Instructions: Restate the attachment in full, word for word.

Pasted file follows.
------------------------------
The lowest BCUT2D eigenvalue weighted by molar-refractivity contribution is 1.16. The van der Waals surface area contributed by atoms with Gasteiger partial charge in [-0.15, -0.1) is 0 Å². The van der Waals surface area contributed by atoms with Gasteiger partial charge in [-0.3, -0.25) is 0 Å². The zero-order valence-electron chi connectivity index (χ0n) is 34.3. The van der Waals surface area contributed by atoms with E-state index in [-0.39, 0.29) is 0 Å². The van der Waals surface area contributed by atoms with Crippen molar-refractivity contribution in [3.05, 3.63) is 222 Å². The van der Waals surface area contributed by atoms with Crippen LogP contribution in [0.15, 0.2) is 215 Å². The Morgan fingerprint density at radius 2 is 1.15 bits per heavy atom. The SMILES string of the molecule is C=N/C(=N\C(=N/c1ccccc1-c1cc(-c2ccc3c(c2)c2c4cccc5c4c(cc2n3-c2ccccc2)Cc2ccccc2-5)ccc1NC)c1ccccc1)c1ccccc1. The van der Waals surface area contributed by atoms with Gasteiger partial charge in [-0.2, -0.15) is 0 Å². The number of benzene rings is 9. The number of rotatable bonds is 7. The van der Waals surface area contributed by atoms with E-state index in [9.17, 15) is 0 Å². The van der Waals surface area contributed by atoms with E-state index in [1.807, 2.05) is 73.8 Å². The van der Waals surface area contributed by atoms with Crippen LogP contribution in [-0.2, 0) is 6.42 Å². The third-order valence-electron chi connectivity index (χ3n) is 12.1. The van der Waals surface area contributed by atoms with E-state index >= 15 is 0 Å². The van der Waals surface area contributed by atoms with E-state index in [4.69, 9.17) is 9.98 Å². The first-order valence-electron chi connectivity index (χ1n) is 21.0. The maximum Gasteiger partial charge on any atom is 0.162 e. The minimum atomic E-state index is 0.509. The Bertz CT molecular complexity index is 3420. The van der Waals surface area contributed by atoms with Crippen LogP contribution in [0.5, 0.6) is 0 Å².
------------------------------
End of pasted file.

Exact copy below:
The lowest BCUT2D eigenvalue weighted by molar-refractivity contribution is 1.16. The van der Waals surface area contributed by atoms with Gasteiger partial charge in [-0.15, -0.1) is 0 Å². The van der Waals surface area contributed by atoms with Gasteiger partial charge in [-0.3, -0.25) is 0 Å². The zero-order valence-electron chi connectivity index (χ0n) is 34.3. The van der Waals surface area contributed by atoms with E-state index in [-0.39, 0.29) is 0 Å². The van der Waals surface area contributed by atoms with Crippen molar-refractivity contribution in [3.05, 3.63) is 222 Å². The van der Waals surface area contributed by atoms with Crippen LogP contribution in [0.15, 0.2) is 215 Å². The Morgan fingerprint density at radius 2 is 1.15 bits per heavy atom. The SMILES string of the molecule is C=N/C(=N\C(=N/c1ccccc1-c1cc(-c2ccc3c(c2)c2c4cccc5c4c(cc2n3-c2ccccc2)Cc2ccccc2-5)ccc1NC)c1ccccc1)c1ccccc1. The van der Waals surface area contributed by atoms with Gasteiger partial charge in [-0.2, -0.15) is 0 Å². The number of benzene rings is 9. The number of rotatable bonds is 7. The van der Waals surface area contributed by atoms with E-state index in [9.17, 15) is 0 Å². The van der Waals surface area contributed by atoms with E-state index in [1.807, 2.05) is 73.8 Å². The van der Waals surface area contributed by atoms with Crippen LogP contribution in [-0.2, 0) is 6.42 Å². The third-order valence-electron chi connectivity index (χ3n) is 12.1. The van der Waals surface area contributed by atoms with E-state index >= 15 is 0 Å². The van der Waals surface area contributed by atoms with E-state index in [4.69, 9.17) is 9.98 Å². The first-order valence-electron chi connectivity index (χ1n) is 21.0. The maximum Gasteiger partial charge on any atom is 0.162 e. The minimum atomic E-state index is 0.509. The Bertz CT molecular complexity index is 3420. The van der Waals surface area contributed by atoms with Crippen LogP contribution in [0.5, 0.6) is 0 Å².